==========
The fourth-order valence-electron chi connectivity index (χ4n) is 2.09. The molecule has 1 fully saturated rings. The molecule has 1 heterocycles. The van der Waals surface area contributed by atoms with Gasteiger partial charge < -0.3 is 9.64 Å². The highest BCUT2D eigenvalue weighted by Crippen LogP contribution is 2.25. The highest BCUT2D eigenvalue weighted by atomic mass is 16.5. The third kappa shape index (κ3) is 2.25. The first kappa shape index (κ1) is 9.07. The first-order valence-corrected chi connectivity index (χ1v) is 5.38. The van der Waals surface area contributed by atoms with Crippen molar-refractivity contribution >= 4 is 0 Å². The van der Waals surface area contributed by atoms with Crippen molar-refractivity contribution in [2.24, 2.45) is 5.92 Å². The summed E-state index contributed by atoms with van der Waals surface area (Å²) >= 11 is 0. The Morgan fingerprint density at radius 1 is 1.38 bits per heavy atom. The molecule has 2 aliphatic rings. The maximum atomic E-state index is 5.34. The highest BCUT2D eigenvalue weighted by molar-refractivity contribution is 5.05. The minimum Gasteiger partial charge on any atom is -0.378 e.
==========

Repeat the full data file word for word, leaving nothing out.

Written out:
The fourth-order valence-electron chi connectivity index (χ4n) is 2.09. The molecule has 1 fully saturated rings. The molecule has 1 heterocycles. The van der Waals surface area contributed by atoms with Gasteiger partial charge < -0.3 is 9.64 Å². The highest BCUT2D eigenvalue weighted by Crippen LogP contribution is 2.25. The highest BCUT2D eigenvalue weighted by atomic mass is 16.5. The third kappa shape index (κ3) is 2.25. The first kappa shape index (κ1) is 9.07. The first-order valence-corrected chi connectivity index (χ1v) is 5.38. The van der Waals surface area contributed by atoms with Crippen molar-refractivity contribution >= 4 is 0 Å². The van der Waals surface area contributed by atoms with Crippen molar-refractivity contribution in [2.24, 2.45) is 5.92 Å². The summed E-state index contributed by atoms with van der Waals surface area (Å²) >= 11 is 0. The Morgan fingerprint density at radius 1 is 1.38 bits per heavy atom. The molecule has 2 aliphatic rings. The maximum atomic E-state index is 5.34. The highest BCUT2D eigenvalue weighted by molar-refractivity contribution is 5.05. The minimum Gasteiger partial charge on any atom is -0.378 e.